Scannable QR-like 'Bird Codes' and 'Movie Magic' content unlocked inside cinema mark studio’s first steps into the realm of ‘toys-to-life’
A new era of Angry Birds is upon us, as Rovio overhauls the mobile franchise with a new look and medium-crossing technology.
Angry Birds Action marks the first mobile game from the studio based upon the franchise’s upcoming movie, which redesigns the iconic fowls with a more detailed and character-based appearance. For example, lead hero Red (that’s the small red ball bird) is now a muscled two-legged creature who runs at his targets, rather than being flung through the air.
Action is also the first Angry Birds app to feature support for Bird Codes, an augmented reality system similar to QR codes that allows players to scan the circular logos found on toys such as LEGO sets, branded clothes and even McDonald’s dinner trays to unlock new content and play 30-second mini-games specifically developed for each partner.
The firm compared the experiences – which include viewing digital versions of constructed LEGO models over real life – as similar to the toys-to-life technology utilised in games such as LEGO Dimensions and Skylanders.
“We wanted to think of what is really in our DNA and what we wanted to do to gamify the products,” recalled VP of games Miika Tams. “Then we went through testing different technologies, ideas and experiences and this type of Bird Code felt the most natural way.
“From a production point of view, how it actually works is that once the game has the tech in, we can just introduce as many as we want of those Bird Codes. There is literally no limit. Then we worked closely with our valued partners – LEGO, McDonald's and all of those – to decide together with them what the gaming experience is that feels best for them.”
Alongside the Bird Codes is the so-called ‘Movie Magic’ experience, which will unlock new content for players who take their phone along to the cinema with them to see next month’s Angry Birds Movie.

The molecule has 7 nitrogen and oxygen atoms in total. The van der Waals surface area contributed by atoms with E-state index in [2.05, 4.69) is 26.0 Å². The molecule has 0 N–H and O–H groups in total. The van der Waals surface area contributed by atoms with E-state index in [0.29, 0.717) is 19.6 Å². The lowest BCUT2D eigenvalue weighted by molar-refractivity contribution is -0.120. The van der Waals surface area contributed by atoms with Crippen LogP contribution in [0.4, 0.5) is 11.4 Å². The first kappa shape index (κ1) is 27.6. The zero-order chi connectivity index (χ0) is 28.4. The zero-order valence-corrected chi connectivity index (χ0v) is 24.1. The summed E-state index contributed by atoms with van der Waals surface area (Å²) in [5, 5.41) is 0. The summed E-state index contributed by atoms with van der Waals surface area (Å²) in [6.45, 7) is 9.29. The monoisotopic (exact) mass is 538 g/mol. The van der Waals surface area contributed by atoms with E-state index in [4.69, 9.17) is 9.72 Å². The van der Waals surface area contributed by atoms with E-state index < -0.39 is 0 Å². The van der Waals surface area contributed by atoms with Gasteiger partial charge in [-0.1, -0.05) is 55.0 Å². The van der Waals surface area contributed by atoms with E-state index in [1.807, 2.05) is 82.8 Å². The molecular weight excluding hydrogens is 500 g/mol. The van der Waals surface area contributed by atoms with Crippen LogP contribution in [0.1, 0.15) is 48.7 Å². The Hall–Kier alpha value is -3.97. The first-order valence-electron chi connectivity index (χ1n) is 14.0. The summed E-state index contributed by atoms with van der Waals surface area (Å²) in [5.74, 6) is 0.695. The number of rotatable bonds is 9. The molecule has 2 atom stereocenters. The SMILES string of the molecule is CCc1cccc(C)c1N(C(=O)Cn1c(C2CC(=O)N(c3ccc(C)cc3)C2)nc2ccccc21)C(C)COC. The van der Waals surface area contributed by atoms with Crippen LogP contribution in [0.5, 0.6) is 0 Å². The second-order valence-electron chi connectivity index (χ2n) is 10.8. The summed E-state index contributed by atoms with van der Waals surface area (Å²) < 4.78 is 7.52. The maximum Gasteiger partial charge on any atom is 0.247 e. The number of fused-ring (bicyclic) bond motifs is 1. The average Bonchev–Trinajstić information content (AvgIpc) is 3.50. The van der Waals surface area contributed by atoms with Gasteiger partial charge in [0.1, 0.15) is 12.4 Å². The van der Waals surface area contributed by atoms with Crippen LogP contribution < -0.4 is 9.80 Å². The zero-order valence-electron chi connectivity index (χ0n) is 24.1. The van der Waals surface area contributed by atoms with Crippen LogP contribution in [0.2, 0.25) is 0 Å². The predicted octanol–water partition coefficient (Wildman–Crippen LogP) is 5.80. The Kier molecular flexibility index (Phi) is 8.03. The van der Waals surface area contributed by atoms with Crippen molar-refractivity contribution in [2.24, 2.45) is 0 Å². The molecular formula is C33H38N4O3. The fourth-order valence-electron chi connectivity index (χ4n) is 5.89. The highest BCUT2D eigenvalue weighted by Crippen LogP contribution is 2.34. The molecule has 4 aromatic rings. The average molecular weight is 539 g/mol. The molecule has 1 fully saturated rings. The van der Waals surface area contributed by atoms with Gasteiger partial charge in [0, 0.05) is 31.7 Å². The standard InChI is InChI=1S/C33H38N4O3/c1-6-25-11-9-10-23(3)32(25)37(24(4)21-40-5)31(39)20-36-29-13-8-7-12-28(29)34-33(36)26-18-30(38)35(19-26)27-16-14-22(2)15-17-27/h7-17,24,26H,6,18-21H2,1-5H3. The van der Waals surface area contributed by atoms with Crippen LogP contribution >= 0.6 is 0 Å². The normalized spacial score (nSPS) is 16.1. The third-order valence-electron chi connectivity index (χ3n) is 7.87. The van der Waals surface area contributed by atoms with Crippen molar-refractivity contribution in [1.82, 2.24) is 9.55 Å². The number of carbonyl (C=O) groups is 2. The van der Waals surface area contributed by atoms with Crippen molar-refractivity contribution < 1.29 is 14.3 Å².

The extra video will download during the end credits of the film, allowing players to take it outside of the screening room and show their friends.
“There is an inaudible watermark at the end credits,” explained Tams. “It's listened to by the game. We built a user interface around it and had an idea of what we wanted to do, then tested different ideas. We partnered with a company called Digimarc, which is the one that is providing the technology for us for that.”
While mobile use in cinemas has been a long-debated subject – culminating in the suggestion by US chain AMC that it would introduce phone-friendly screenings earlier this month – Rovio chief marketing officer Ville Heijari says that he expects more and more games to connect with the big screen.
“We're encouraging them to wait until the end credits,” he insists in response to the potential backlash from film lovers. “But that's an interesting change, and it's very telling of the culture and the power of habits for people.
“We have a generation so accustomed to using these devices that they might tweet in the middle of a film: 'I can't believe what just happened.' That's definitely a major shift from just a few years back when phones were just considered for their recording capability and the possible copyright infringements.
“Now, we've had the second screen experience in TV and home entertainment domain, but now it's like bringing a second screen to the movies. That's essentially what we're doing with Movie Magic.”
Tams added that Rovio’s partnership with companies such as LEGO, H&M, Pez and Toys ‘R’ Us could be seen as a precursor to the increasing collaboration between mobile creators and consumer brands in an effort to monetise in new ways.
“This is an interesting thing that we are doing,” he said. “I like to think of it this way: when people think about free-to-play, they might think a bit too much of monetisation – how you actually get money out of people.
“I try to think of two different things. First of all, how you keep people in the ecosystem where you have the products and the brand and where the story is told. Then, how you create events and stories day by day so that people have a reason to come back. If you cross these and are able to get these two things done, then it's easier and easier to go for the monetisation.
“What I'm trying to say is that there are many ways for free-to-play to work in the future and many different ways for people to work with it. We are happy to test out this ultimate Angry Birds experience as how we switch to the whole new model.”